Only until a few years ago has this dichotomy between degeneration and regeneration existed. As the Baltic Triangle Manifesto points out, in order for this barren land to become regenerated and in a sense gentrified, we have to “fill the area with creative, industrious and pioneering people and the rest will follow”. The area has too attracted these kinds of people, mainly due to the fact that space here is around 20% cheaper than in the heart of the city centre, but also, the types of space available are very unique and more suited for creative businesses. The likes of the 200 year old Grade II listed warehouse (home to Elevator Studios), and the converted warehouse of The Baltic Creative which uses wooden sheds instead of offices, is brimming with (just to name a few typed of business) app developers, musicians, entrepreneurs. This on-going process of attracting these kinds of people has meant that it is succeeding in being the heartbeat of our creative and technological sector and is quickly becoming a private sector community that is helping Liverpool to preserve its unique identity and to become a leader in creative business in Europe.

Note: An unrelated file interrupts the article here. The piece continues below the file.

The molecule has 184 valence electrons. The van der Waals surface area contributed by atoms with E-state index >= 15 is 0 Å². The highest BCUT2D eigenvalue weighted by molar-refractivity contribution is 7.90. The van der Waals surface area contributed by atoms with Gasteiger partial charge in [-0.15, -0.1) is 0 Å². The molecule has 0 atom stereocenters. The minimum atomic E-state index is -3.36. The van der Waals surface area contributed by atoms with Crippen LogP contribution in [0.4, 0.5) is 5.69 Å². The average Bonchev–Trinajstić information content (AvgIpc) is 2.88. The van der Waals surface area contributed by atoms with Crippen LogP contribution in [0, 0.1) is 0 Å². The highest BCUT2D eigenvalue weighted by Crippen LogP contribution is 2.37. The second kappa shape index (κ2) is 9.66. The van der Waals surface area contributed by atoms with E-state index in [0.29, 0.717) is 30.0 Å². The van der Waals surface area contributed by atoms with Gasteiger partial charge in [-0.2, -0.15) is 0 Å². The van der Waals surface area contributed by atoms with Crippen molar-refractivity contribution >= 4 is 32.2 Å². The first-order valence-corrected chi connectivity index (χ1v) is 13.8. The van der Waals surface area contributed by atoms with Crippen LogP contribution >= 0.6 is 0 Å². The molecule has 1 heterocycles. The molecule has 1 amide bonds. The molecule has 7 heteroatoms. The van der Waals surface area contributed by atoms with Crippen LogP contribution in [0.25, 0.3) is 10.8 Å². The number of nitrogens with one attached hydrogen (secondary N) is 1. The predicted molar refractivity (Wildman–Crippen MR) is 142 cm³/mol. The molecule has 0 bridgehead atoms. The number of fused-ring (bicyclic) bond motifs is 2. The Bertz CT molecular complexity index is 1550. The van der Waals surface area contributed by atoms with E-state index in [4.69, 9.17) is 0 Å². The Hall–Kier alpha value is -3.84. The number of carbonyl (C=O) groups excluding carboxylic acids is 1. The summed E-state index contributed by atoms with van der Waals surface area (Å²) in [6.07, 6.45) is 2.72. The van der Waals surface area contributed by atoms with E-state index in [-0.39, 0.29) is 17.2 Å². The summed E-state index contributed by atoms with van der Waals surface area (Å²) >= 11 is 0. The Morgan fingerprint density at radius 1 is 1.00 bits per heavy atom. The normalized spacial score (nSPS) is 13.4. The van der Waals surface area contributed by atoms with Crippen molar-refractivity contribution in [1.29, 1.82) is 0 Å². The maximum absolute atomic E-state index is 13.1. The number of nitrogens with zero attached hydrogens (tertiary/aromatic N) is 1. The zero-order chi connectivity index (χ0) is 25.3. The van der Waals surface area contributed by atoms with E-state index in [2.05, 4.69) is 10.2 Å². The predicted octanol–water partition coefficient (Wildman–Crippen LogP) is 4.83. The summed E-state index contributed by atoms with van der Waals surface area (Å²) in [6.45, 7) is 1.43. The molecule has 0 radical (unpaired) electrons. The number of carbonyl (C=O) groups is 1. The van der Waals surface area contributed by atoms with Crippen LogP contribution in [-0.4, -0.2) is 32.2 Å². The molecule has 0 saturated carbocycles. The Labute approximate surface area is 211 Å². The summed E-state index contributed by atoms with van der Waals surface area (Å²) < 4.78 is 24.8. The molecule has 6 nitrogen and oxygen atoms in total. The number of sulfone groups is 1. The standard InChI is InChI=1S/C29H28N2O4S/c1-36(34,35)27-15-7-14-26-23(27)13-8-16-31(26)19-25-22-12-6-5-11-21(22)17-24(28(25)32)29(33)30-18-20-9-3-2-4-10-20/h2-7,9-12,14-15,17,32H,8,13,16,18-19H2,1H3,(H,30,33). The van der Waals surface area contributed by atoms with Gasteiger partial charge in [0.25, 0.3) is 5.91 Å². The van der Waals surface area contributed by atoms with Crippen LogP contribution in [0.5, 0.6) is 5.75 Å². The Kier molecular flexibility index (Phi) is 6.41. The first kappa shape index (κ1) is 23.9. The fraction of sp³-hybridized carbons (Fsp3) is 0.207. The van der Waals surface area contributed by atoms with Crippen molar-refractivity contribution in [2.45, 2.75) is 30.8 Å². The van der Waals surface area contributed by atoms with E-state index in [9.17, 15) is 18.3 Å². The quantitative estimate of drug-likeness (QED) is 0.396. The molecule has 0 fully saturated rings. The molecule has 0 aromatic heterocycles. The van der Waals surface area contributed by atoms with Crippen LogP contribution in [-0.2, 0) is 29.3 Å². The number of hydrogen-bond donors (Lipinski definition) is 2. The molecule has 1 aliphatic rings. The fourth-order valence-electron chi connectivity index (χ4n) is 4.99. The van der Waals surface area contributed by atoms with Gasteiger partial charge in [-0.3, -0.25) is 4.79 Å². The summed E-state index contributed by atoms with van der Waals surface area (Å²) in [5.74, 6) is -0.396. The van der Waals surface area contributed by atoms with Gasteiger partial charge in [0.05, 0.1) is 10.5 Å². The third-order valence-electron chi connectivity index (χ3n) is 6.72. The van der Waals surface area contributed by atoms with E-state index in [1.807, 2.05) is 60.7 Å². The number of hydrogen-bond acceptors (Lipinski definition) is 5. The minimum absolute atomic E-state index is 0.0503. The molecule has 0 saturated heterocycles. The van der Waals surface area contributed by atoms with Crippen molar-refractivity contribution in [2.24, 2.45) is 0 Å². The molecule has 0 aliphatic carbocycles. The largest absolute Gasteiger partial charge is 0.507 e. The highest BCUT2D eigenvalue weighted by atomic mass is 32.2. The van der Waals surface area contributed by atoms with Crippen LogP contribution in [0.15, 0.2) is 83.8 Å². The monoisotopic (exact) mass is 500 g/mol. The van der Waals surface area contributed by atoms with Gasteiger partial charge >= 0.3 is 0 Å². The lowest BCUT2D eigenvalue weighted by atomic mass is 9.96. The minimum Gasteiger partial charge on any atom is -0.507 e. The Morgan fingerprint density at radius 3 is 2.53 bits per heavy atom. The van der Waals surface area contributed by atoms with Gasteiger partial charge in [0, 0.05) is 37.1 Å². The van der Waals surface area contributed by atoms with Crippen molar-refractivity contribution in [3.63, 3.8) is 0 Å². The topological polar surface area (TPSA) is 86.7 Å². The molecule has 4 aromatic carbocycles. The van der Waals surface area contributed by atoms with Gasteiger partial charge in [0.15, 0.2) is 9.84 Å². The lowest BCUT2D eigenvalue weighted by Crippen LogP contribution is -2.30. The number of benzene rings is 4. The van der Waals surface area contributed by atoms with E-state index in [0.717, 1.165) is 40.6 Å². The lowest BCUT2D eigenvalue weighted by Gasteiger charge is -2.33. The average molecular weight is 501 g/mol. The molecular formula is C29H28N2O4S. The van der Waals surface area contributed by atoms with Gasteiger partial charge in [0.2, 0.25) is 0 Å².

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Source: Independent Liverpool